ATHLETE OF THE WEEK 02-08-09
Snyder’s Thomas injects life into track program
Super sophomore is first Tiger speedster to win HCIAA titles in a decade
Feb 08, 2009 | 1931 views | 0 0 comments | 23 23 recommendations | email to a friend | print
FLEET FEET – Snyder’s Zamir Thomas poses at the bust of Henry Snyder, the long-time Superintendent of Schools in Jersey City and who the school is named after, after winning three HCIAA indoor track and field championships last week, earning Hudson Reporter Athlete of the Week honors.
FLEET FEET – Snyder’s Zamir Thomas poses at the bust of Henry Snyder, the long-time Superintendent of Schools in Jersey City and who the school is named after, after winning three HCIAA indoor track and field championships last week, earning Hudson Reporter Athlete of the Week honors.
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Although he participated in track and field when he was in eighth grade at Jersey City’s P.S. 24 two years ago, Zamir Thomas wasn’t interested in running around a track when he enrolled at Snyder High School.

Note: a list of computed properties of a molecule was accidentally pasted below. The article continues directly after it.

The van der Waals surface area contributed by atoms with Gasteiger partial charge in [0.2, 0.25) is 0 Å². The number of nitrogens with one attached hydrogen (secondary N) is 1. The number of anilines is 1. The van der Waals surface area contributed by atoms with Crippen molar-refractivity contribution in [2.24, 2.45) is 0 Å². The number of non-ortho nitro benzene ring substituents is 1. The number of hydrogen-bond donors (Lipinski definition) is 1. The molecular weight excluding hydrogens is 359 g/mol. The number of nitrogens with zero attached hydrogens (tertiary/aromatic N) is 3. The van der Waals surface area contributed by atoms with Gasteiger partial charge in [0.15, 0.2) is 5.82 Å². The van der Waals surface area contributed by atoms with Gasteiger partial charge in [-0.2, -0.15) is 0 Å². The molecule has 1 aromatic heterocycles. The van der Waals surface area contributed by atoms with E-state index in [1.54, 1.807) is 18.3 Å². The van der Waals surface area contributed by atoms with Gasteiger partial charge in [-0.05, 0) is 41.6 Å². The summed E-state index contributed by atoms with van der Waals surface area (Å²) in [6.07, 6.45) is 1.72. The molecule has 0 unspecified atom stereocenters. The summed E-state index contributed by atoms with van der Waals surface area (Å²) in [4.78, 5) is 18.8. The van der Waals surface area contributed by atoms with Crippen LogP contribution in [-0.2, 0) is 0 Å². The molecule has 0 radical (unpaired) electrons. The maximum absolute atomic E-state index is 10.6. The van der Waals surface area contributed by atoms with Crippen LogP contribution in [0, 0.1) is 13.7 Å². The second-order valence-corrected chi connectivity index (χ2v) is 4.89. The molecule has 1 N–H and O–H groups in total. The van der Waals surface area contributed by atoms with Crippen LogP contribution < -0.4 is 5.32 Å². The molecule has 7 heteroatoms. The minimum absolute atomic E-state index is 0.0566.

Thomas was more interested in running around the base paths. He wanted to be a baseball player.

“I just wanted to try something new and different,” said Thomas, now a sophomore at Snyder. “I liked running track, but I wanted to try baseball. I never played baseball before.”

However, when Snyder track coach Anthony Campbell saw Thomas run for the first time, he was determined to make sure the kid saw nothing of the diamond. After all, Campbell was a track superstar during his heyday at Snyder, graduating in 1997, then later running track at New Jersey City University.

“I wanted to make sure that my alma mater had a strong track program,” said Campbell, who set several records during his days at Snyder. “I saw that the kid had great potential. I figured he had to be a runner. I knew he wanted to play baseball, but he had too much talent as a runner.”

So Campbell used an enticement to get Thomas interested in track. He took Thomas to the Penn Relays in Philadelphia, the granddaddy of all track meets.

“I wanted to see how much he would like it,” Campbell said. “Now, he loves it.”

“When I first saw it at that level,” Thomas said, “I knew I wanted to do it. I was very impressed.”

At that point, the baseball career became history. Thomas was a runner.

It has turned out to be the best thing to ever leave the baseball field.

Thomas has been downright brilliant since he turned his full-time attention towards running. Last year, he ran a 23-second 200-meter dash in his first indoor meet.

“And he didn’t have any training,” Campbell said. “He’s just naturally talented.”

The brilliance has continued into Thomas’ second season as Tiger runner.

“He was running 53 [second] quarters [400-meters] last year,” Campbell said. “Now he’s running 50. He’s dropped three seconds from last year and that’s amazing. And at first, he didn’t like running the 400.”

Thomas said that he had a feeling that he was always fleet afoot.